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State of surveillance

London Telegraph | December 23 2005

Many people do not seem to worry that the Government is spending more and more of our money to monitor us.

To the civil libertarians who protest at the erosion of the liberties of free-born Britons, they reply: "If you've got nothing to hide, you've got nothing to fear." That was the response of many when CCTV cameras began springing up in high streets; when the national road system was first punctuated with speed cameras; and when the Government announced its plans for an "entitlement card", which suddenly mutated into a multi-billion-pound compulsory ID card scheme.

Now we learn that public funds are being set aside for a vast new surveillance database as Britain becomes the first country in the world in which all car movements are to be monitored by a seamless network of cameras, and then centrally stored for two years.

We find this idea disproportionate to any possible policing benefit, and repugnant in itself. Most of us would feel much safer with more police on the beat, offering a visible deterrent to criminals, rather than having technicians scouring hundreds of millions of our car journeys. Those who see no objection in principle to this enormously expensive scheme might ponder some of the practical drawbacks.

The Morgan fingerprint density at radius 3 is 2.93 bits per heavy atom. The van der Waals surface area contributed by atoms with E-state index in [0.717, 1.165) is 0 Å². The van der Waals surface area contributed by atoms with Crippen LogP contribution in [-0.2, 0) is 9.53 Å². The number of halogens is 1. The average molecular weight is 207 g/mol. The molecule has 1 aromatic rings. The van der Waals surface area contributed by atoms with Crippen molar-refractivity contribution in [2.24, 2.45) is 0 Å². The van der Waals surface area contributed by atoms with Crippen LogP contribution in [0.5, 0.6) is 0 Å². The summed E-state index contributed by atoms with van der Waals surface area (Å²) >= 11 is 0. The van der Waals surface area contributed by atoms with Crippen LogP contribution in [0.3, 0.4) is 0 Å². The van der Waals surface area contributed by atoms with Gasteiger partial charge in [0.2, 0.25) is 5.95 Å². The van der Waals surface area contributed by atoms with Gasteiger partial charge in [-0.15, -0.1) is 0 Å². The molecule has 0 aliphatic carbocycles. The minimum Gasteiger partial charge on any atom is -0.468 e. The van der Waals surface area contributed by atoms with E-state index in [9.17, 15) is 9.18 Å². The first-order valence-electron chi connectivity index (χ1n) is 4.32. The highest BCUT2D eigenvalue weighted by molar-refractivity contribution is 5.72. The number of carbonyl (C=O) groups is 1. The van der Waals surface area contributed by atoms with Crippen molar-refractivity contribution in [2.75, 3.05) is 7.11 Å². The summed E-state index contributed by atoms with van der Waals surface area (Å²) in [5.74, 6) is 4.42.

As the state takes more and more information from us - from where we drive to scans of our irises - we become commensurately weaker and more vulnerable. Scores of relatively junior and poorly paid clerical staff will henceforth have access to how all of us live our lives. What power over us this gives the computer operator; how intriguing it might be, at the end of a long boring shift, to check up, say, on the movements of an old girlfriend.

The Government will say the system will be secure and foolproof, but the recent history of public sector computer programs hardly inspires confidence. As the state grows ever more insistent in its demand to monitor us, and preach to us as to how we live our lives, there is much a law-abiding citizen might choose to hide, and a great deal more to fear.

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